Sunday, November 09, 2008

The law of unintended consequences

When cars first came in to being they seemed great. They allowed people freedom of transportation at greater ease and distance than walking. They were much cheaper than horse carriages, and didn't produce the 'nasty' pollution of horse manure. In California, especially, they allowed people to rid themselves dependency from the ugly train monopoly. The rail barons seemed to exercise way to much control, and this was a great opportunity to get rid of the railroads influence. Building more roads was the solution to the problem. The early adopters had great mobility advantages.

However, as more people owned cars, some problems started to appear. Congestion slowed traffic. The simple solution was 'limited access roads'. However, this ability to drive greater distances on freeways was no use unless there was a place to park. So, minimum parking requirements were put in place. Things were still somewhat manageable. Kids would walk to school, and come home at play. Most households had just one worker, so one car was enough.

However, these old neighborhoods were still a little too dense for optimal car use; and nobody wanted to live on a busy street. So, new neighborhoods were built with more space for cars, and often with 'fences' facing the busy streets. These 'fence streets' were miserable to walk on, but most everybody was expected to stay in their neighborhood. Some parents started driving their children to school. It seemed to be faster. As more households had both parents working, a daycare "drop off" on the way to work became more of a norm. Dropping off at school just seemed to be a natural extension. Since houses were further apart (and family sizes smaller), neighborhood schools began shutting down. Initially some bus service could be provided. But this was much slower than driving kids, so most parents opted to drive. Soon, driving to school became the norm. School districts then begin to offer special magnet programs at various schools. The parents are expected to drive. This all goes to create more traffic, and make it even more difficult for children to walk to school. The benefit some parents initial gained from driving kids to school, eventually became a loss to kids that actually wanted to safely walk to their neighborhood school.

These loses extended to other areas. The initial benefit of low-cost super-stores resulted in the loss of neighborhood stores. Sure, the Wal*Mart had things much cheaper than the neighborhood store. But, it required an up-front purchase of a car, and additional ongoing costs of owning and operating the vehicle, as well as taxes for the roads. (If Walmart opened with a $20000 initiation fee, and $2000 in annual dues, nobody would go there. However, by externalizing that cost in to a 'necessity', it became more palatable.) The price of low-cost also destroyed some local community institutions. Would Wal*Mart support the little league team? Would Home Depot provide the nuances of how to fix the obscure electrical outlets in your neighborhood? Probably not. But they would sell you the wrong receptacle for 20% less.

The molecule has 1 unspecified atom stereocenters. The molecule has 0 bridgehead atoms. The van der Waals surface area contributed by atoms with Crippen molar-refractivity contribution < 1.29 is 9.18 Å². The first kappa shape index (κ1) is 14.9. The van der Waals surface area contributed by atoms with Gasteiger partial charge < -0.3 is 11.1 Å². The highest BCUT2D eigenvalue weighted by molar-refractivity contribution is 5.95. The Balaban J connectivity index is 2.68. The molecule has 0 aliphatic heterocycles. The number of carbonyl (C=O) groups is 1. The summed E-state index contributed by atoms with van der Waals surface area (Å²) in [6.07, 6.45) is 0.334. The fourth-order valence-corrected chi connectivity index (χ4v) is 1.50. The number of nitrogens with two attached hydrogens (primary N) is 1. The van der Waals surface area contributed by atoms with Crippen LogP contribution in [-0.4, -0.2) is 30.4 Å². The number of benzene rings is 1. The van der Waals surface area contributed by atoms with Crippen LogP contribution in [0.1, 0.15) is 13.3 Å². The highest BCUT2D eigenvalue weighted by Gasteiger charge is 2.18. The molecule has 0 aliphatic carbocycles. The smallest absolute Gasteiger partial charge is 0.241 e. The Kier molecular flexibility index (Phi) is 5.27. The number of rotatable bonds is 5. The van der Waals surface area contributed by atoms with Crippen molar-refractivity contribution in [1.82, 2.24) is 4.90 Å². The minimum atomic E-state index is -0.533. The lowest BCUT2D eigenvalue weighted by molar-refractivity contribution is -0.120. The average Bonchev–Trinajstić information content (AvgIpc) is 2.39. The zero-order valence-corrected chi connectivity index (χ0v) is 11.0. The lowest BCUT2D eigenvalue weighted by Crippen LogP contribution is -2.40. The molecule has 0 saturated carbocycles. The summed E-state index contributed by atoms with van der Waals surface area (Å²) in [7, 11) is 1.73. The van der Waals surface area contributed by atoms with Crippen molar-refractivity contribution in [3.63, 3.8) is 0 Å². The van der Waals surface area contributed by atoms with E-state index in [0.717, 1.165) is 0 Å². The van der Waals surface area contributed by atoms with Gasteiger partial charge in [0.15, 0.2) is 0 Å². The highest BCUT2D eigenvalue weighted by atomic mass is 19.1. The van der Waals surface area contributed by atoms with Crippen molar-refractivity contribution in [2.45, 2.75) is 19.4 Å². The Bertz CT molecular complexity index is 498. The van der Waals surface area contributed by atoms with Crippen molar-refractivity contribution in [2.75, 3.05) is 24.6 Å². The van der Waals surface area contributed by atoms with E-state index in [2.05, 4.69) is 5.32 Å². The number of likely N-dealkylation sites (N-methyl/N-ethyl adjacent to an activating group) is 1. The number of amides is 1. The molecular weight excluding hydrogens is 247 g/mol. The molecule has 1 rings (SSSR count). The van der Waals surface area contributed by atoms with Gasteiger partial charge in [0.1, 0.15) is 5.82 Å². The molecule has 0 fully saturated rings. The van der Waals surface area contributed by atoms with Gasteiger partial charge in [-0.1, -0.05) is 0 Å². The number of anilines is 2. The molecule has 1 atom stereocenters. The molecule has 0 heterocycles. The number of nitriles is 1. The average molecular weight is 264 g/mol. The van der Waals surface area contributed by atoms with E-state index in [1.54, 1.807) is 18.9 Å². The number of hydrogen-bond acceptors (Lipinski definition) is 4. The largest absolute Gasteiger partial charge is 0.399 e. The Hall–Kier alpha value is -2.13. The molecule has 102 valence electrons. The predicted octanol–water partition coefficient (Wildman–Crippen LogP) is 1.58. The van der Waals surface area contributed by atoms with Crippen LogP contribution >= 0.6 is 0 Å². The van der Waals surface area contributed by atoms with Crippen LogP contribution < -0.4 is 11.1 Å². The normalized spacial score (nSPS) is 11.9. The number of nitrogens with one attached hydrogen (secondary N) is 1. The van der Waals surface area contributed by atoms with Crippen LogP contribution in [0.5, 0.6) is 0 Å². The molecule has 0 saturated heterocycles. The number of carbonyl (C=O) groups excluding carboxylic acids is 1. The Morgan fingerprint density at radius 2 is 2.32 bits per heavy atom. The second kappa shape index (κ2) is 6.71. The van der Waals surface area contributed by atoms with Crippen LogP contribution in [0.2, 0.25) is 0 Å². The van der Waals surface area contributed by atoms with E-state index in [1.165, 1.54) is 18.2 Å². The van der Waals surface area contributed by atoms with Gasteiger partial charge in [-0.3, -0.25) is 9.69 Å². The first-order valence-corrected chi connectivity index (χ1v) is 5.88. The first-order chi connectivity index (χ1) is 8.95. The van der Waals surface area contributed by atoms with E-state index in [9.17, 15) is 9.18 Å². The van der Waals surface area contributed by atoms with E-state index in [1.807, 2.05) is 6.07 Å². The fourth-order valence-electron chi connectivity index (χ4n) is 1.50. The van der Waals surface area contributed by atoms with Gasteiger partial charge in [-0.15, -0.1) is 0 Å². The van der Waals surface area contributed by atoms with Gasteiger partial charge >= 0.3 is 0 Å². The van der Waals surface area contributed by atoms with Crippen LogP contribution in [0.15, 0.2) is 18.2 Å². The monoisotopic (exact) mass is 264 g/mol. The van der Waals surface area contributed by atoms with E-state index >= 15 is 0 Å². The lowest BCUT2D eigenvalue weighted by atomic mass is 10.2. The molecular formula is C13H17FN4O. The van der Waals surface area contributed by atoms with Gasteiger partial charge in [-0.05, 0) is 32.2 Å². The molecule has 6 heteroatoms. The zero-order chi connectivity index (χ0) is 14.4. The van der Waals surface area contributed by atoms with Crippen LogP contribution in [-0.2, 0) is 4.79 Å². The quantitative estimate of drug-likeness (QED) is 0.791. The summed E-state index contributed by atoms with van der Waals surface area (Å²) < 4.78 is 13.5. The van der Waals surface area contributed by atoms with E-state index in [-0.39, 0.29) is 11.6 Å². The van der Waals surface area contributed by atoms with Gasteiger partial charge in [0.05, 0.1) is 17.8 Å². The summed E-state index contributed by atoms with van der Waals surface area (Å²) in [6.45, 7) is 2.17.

The gradual elimination of transit and scattered development seemed good at first. There was no need to funnel all traffic on trains to a central location. In theory, homes and workplaces could form a fine mesh, where nobody has to travel too far and no road is too congested. Problem is, things don't work this way. People don't want to live near retail or industrial. Businesses like to be near other similar businesses. The big-box phenomenon was affecting companies as well, through consolidation, and formation of large offices. Zoning comes in to the picture to make things even worse. So today we have a model where there are many residential, industrial, commercial and retail clusters. The clusters are large enough to cause huge traffic jams. However, they are too spread out to really enable an effective transit solution. Even the few that provide adequate clusters for transit often provide just a drop in the bucket of the overall travel demand.

And finally pollution. We have replaced horse manure with carbon monoxide, ozone, and a host of other air pollutants. Noise pollution has also become a serious problem. And, as another unintended consequence, water pollution has become a serious problems as farmers use excess chemical fertilizers on their farms. Perhaps horse manure wasn't so bad after all.

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